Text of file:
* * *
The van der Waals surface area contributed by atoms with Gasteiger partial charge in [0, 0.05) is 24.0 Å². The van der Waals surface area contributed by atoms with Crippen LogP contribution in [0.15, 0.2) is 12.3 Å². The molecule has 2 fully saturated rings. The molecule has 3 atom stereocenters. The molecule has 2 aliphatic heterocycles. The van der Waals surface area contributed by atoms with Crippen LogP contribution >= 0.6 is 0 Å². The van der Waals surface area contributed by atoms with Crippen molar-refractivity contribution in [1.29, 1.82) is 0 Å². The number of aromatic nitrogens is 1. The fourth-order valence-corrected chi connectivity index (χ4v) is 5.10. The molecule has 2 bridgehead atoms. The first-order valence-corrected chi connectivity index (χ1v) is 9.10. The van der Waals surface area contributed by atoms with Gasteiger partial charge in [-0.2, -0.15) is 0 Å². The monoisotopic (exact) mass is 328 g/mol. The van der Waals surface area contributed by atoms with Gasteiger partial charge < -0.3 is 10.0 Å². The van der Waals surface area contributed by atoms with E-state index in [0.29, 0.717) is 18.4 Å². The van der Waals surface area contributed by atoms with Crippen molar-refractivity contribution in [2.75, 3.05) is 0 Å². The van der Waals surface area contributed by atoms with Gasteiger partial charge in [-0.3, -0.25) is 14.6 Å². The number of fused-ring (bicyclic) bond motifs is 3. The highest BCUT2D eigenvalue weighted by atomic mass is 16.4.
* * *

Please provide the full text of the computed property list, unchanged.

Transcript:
The van der Waals surface area contributed by atoms with Gasteiger partial charge in [0, 0.05) is 24.0 Å². The van der Waals surface area contributed by atoms with Crippen LogP contribution in [0.15, 0.2) is 12.3 Å². The molecule has 2 fully saturated rings. The molecule has 3 atom stereocenters. The molecule has 2 aliphatic heterocycles. The van der Waals surface area contributed by atoms with Crippen LogP contribution >= 0.6 is 0 Å². The van der Waals surface area contributed by atoms with Crippen molar-refractivity contribution in [1.29, 1.82) is 0 Å². The number of aromatic nitrogens is 1. The fourth-order valence-corrected chi connectivity index (χ4v) is 5.10. The molecule has 2 bridgehead atoms. The first-order valence-corrected chi connectivity index (χ1v) is 9.10. The van der Waals surface area contributed by atoms with Gasteiger partial charge in [-0.2, -0.15) is 0 Å². The monoisotopic (exact) mass is 328 g/mol. The van der Waals surface area contributed by atoms with Gasteiger partial charge < -0.3 is 10.0 Å². The van der Waals surface area contributed by atoms with E-state index in [0.29, 0.717) is 18.4 Å². The van der Waals surface area contributed by atoms with Crippen molar-refractivity contribution in [2.75, 3.05) is 0 Å². The van der Waals surface area contributed by atoms with Gasteiger partial charge in [-0.3, -0.25) is 14.6 Å². The number of fused-ring (bicyclic) bond motifs is 3. The highest BCUT2D eigenvalue weighted by atomic mass is 16.4.